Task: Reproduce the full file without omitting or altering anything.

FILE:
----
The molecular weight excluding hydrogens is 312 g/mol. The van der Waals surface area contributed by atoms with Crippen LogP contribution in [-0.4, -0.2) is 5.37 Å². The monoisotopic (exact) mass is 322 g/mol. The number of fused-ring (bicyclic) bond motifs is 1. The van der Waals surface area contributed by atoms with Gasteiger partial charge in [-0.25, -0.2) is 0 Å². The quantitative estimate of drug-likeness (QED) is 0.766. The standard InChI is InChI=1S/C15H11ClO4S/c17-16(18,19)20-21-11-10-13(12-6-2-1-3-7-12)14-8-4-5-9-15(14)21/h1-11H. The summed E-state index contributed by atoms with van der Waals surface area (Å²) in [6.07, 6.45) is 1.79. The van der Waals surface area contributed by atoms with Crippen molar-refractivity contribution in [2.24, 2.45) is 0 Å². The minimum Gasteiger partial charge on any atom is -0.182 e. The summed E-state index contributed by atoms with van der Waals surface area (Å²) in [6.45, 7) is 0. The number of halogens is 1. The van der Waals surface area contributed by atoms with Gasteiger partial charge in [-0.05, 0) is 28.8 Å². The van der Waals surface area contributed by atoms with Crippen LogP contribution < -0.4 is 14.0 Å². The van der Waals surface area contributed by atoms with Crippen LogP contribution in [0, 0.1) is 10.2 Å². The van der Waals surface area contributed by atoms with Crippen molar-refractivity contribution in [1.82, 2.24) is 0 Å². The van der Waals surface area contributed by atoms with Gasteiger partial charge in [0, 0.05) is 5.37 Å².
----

The molecular weight excluding hydrogens is 312 g/mol. The van der Waals surface area contributed by atoms with Crippen LogP contribution in [-0.4, -0.2) is 5.37 Å². The monoisotopic (exact) mass is 322 g/mol. The number of fused-ring (bicyclic) bond motifs is 1. The van der Waals surface area contributed by atoms with Gasteiger partial charge in [-0.25, -0.2) is 0 Å². The quantitative estimate of drug-likeness (QED) is 0.766. The standard InChI is InChI=1S/C15H11ClO4S/c17-16(18,19)20-21-11-10-13(12-6-2-1-3-7-12)14-8-4-5-9-15(14)21/h1-11H. The summed E-state index contributed by atoms with van der Waals surface area (Å²) in [6.07, 6.45) is 1.79. The van der Waals surface area contributed by atoms with Crippen molar-refractivity contribution in [2.24, 2.45) is 0 Å². The minimum Gasteiger partial charge on any atom is -0.182 e. The summed E-state index contributed by atoms with van der Waals surface area (Å²) in [6.45, 7) is 0. The number of halogens is 1. The van der Waals surface area contributed by atoms with Gasteiger partial charge in [-0.05, 0) is 28.8 Å². The van der Waals surface area contributed by atoms with Crippen LogP contribution < -0.4 is 14.0 Å². The van der Waals surface area contributed by atoms with Crippen LogP contribution in [0, 0.1) is 10.2 Å². The van der Waals surface area contributed by atoms with Crippen molar-refractivity contribution in [1.82, 2.24) is 0 Å². The van der Waals surface area contributed by atoms with Gasteiger partial charge in [0, 0.05) is 5.37 Å².